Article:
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Fixing Gamespot

Fixing Gamespot

Written by Charles Husemann on 12/10/2007 for DS   PC   PS2   PS3   PSP   Wii   360  
More On: EIC Ramblings
It's been over a week since Gamespot fired Jeff Gerstmann and created the biggest controversy of 2007. I didn't think we'd be able to top Manhunt 2 mess but the termination of one of the industry’s leading journalists has created a firestorm of controversy. Who knew that one of the biggest controversies of 2007 would involve an average game like Kane and Lynch and wouldn't involve Rockstar and/or Jack Thompson?

Now that the dust has cleared it does look like Jeff was fired for reasons other than his review. Unfortunately the damage to Gamespot’s reputation have already been done. Ten years of journalism excellence has been flushed down the toilet and and created huge credibility gap with readers and advertisers.

This damage not only hurts the game from a readership and subscription perspective but what company now wants to advertise with such a tainted brand? I’m already hearing rumors that advertisers are starting to spend their money elsewhere because they don’t want to taint their product by advertising on the site. If that's the case then Gamespot is getting it from both sides.

This raises the question of “How does Gamespot” fix this problem. Unfortunately, there is no easy fix that will reset everything back to normal. They can’t just re-hire Jeff Gerstmann and move on like nothing happened. Here are a steps that Gamespot could take to start re-building their brand and their reputation.

Clean House
From the reports that have surfaced online there is/was some kind of power struggle going on between the advertising and editorial sides of the house. In order to restore credibility that power struggle needs to disappear and the best way to do it is to get rid of the people who created the situation.

The main person behind that seems to be VP of Games Josh Larson who may have been pushing back on the tone of some of the reviews in order to curry favor with advertisers. Again these are based on reports but if there is anything remotely true to the story than Mr. Larson needs to join Mr. Gerstmann in the unemployment line. I'm not sure if this will help much but it's just the start of the pink slips.

The folks at C|Net may also want to conduct a review of their sales people and determine if any of them needs a permanent vacation as well. By firing these people Gamespot can re-create the feeling that any reason for concern is no longer with the organization. I wouldn’t focus completely on the sales staff and you could use this process as an opportunity to weed out weaker writers on the staff.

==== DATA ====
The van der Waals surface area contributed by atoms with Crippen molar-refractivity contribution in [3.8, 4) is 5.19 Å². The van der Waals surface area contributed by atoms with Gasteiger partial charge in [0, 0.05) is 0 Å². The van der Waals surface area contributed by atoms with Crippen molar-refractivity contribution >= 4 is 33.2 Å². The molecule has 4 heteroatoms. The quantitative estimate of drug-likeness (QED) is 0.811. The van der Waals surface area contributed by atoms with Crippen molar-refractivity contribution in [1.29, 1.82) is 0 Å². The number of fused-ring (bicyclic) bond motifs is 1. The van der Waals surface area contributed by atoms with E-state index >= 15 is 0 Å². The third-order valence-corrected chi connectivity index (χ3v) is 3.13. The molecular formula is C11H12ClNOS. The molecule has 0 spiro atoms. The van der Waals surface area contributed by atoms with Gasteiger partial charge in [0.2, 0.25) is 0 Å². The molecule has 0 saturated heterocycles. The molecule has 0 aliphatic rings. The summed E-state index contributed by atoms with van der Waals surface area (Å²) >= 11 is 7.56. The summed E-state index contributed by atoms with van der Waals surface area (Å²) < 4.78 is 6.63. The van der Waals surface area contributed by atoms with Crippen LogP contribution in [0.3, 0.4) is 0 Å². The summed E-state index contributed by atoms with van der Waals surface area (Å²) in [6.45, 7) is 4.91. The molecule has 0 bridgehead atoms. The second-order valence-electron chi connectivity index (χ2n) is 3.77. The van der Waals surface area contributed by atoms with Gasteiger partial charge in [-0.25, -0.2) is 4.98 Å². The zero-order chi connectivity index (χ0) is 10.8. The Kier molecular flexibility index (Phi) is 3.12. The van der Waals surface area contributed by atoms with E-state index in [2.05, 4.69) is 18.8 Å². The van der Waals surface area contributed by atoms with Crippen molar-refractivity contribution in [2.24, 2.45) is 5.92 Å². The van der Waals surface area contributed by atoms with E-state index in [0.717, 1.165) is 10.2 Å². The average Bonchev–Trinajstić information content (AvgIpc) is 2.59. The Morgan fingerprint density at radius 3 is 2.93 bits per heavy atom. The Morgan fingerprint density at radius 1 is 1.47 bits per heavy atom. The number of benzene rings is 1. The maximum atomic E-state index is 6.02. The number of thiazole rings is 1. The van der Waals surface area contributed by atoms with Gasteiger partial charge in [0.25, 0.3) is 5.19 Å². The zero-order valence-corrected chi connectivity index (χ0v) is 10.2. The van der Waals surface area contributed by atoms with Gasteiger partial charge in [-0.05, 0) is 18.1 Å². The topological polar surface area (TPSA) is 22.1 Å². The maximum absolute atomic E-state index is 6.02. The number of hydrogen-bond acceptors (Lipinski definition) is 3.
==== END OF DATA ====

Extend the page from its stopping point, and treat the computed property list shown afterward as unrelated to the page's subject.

Bring in a trusted name from outside the organization
Now that you have cleaned house it’s time to bring in some new credible new blood to help re-establish your credibility with advertisers and readers. Promoting someone from inside the organization doesn’t do you any good and an infusion of new blood is usually a good thing. My short list of candidates would include N’Gai Croal, Stephen Totilo, Christopher Grant, Kyle Oreland, and Brian Crecente but that's by no means a complete list.

All of these writers will need serious convincing to put their reputation on the line for Gamespot and you will probably have to back up the money truck to pull one of these writers out of their current positions. The new blood will also help attract some new readers as well and bringing respect and trust the publication and you can't put a price tag on that.

These writers wouldn’t necessarily have to write reviews but could focus on features and serve as a review ombudsman for the site. I know it’s a bit of a cheesy metaphor but they would essentially act as the canary in the mineshaft for the balance between editorial and sales.

Focus groups
As part of this process you should bring in select subscribers and other gamers to discuss what’s going on at Gamespot and to get their opinions on what’s wrong with the site and how much damage has really been done. Not only do you get good feedback about the current situation but you could also get some new ideas for the site as well.

These sessions will also provide some idea about how much damage has been done to the brand and what you can do to salvage the brand. I’m not saying you need to site around a campfire, sing songs, and hold hands but some face time with your public could generate some good will as well as good ideas, especially if you implement a few of them.

Re-evaluate advertising spots/campaigns
It’s time to re-evaluate the ability for advertisers to buy Gamespot in its entirety. By allowing advertisers to buy so much space on a site you give them the power or the appearance of power over your site and the content within. This is never a good thing and its gotten pretty tacky as well when you go to Gamespot and it has been completely re-skinned for a game,a game company, or something else. Remember when Microsoft bought all the advertising on the PS3 section of the site earlier this year? Sure it was kind of funny but I can’t imagine there were a lot of people at Sony that were happy about.